(Bloomberg) -- Jeremy Hunt wants UK retail investors to help revive the fortune of the country’s ailing stock market, which has been beset by underperformance, outflows and an exodus of companies.

The Chancellor of the Exchequer is open to the idea of creating a so-called British ISA, a tax-free savings account for investing in UK equities. In addition, government plans to sell a stake in the bailed-out NatWest Group Plc are likely to include a direct pitch to consumers.

ISAs, or Individual Savings Accounts, were introduced almost 25 years ago offering tax-exempt savings up to a limit that’s now £20,000 ($25,250).

But one version of the UK ISA plan winning support in the industry wouldn’t just incentivize savers to put British money into British stocks, it wouldn’t allow tax relief on investments abroad. That may cost households a chunk of the premium they’ve been enjoying from holding shares in more dynamic foreign markets. Rather than handing taxpayers a giveaway, it could ultimately leave them worse off, to the tune of thousands of pounds.

For many in the sector, any initiatives that could reverse or stall the UK’s decline can’t come soon enough. 

Investors pulled a record $28.8 billion from UK equity funds last year, according to EPFR Global, while US markets have been luring London-listed firms. Even Arm Holdings Plc, a national champion, chose to take its initial public offering to New York.

“I’ve never had such a turning point in my career where if we don’t do something now, then it could be so damaging for the UK economy and UK smaller companies,” said Judith MacKenzie, head of Downing Fund Managers and chair of the Quoted Companies Alliance, a lobby for small- and mid-cap companies. “It just would be tragic.”

Budget Plans

Hunt will unveil his Budget next week and is under pressure to deliver a plan that gives his Conservative Party a much-needed poll boost ahead of an election that’s probably just months away.

He’s already looking at various reforms to revive the UK market, which has seen its global financial reputation put into question by Brexit. 

But measures that target consumers can’t be seen to just benefit the City of London. They’ll have to be sold as a way to get capital into growing companies, create jobs and help an economy that’s slipped into a technical recession.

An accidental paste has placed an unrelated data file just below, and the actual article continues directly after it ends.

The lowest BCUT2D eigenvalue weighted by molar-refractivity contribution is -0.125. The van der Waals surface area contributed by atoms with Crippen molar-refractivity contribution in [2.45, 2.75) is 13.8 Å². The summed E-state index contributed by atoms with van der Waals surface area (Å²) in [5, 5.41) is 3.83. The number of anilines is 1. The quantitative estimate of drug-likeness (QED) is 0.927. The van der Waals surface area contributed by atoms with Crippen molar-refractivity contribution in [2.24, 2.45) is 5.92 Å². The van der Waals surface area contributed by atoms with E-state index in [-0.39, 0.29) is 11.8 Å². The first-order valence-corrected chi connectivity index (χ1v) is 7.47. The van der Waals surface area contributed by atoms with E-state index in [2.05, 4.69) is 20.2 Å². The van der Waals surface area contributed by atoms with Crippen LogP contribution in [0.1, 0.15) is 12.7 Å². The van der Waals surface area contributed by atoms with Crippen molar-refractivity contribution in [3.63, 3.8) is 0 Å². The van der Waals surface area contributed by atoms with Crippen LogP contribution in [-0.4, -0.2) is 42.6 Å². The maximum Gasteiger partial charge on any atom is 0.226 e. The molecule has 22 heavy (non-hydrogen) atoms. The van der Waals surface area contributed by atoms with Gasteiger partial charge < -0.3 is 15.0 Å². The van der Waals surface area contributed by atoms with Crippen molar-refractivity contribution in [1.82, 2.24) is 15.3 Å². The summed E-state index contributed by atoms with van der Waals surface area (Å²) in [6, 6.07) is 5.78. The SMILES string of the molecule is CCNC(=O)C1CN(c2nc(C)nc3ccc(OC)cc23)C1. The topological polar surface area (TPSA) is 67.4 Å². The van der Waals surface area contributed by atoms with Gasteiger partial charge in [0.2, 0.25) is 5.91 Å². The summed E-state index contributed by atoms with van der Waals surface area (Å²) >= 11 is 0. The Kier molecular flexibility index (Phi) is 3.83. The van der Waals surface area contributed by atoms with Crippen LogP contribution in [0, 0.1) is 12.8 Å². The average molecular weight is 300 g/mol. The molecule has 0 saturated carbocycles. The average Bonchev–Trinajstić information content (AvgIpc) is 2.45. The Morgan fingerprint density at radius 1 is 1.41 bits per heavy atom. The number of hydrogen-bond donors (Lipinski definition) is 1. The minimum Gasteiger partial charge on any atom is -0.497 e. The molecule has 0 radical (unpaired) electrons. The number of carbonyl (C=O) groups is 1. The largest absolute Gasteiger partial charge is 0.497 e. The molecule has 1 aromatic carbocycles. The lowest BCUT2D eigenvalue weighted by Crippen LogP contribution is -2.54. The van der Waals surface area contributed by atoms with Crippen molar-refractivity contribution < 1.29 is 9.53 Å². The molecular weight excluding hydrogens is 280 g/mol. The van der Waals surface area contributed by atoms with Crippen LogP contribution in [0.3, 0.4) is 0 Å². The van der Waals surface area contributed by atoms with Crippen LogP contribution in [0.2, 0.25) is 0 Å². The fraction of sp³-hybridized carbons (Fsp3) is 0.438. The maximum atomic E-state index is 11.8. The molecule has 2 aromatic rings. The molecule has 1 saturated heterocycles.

There’s plenty of household money for Hunt to tap. An estimated £1.8 trillion of cash is being held in savings accounts, according to the Centre for Policy Studies. And the proportion of domestic shares held by UK residents has been declining for years and was just 11% at the end of 2022.

The British ISA would aim to increase that, though there’s no agreed design.

Momentum around the new version started back in September, when Mike O’Shea, chief executive of Premier Miton Investors, proposed increasing the existing allowance by £5,000 that would be eligible for investment solely in UK companies. 

In November, a group representing money managers, brokers and companies argued for redirecting future ISA savings into UK assets — essentially steering the £68 billion a year invested in the vehicles toward British companies.

“Investors could still put money into overseas firms, just without the support of an overt tax break,” it said in an open letter.

The Quoted Companies Alliance would increase the allowance to £25,000, simplify the range of products and require at least half of new stock investments to be in UK shares. That could pump an additional £10 billion into UK equities per year, according to New Financial, a think tank.

Susannah Streeter, head of money and markets at Hargreaves Lansdown Plc, sees issues with all three proposals, but she singled out the prospect of eliminating tax relief on overseas investments as “particularly worrying.”

“It would unnecessarily concentrate portfolios,” Streeter said. “It’s crucial that investors abide by one of the golden rules of investing which is not to put all their eggs in one basket.”

Another wrinkle is how to define “British” equities. International FTSE 100 stocks that generate most of their business overseas may need to be excluded, according to Graham Simpson, head of Quest Research at Canaccord Genuity.

Allowing those firms to be in the ISA could channel investment outside of Britain, “depriving the smaller companies of capital that will actually benefit the UK economy through investment and jobs creation,” he wrote in a note.

Whatever happens on Budget day, there’s agreement in the industry that wider reforms are needed — such as cutting stamp duty on trading — to make the UK market more attractive.

“We are very encouraged by the progress being made and the widely held desire to ensure the UK capital markets and our position as a global financial centre continue to drive our economic growth,” said Charlie Walker, deputy CEO of London Stock Exchange Plc. “There is, however, more to do.”

For Andy Briggs, chief executive of life insurer Phoenix Group Holdings, the British ISA is one of a string of initiatives that should encourage more saving. Pension contribution rates are well below the norms in other countries, with auto-enrollment rates set at just 8% of earnings, he said. 

“We’re actually doing a disservice to people thinking that 8% contributions are enough and they’re going to get a good standard living in retirement, because they won’t,” Briggs said. “Ultimately, if we want more money going into UK capital markets, one of the key things we can do is help people save more.”

--With assistance from Katherine Griffiths and Michael Msika.

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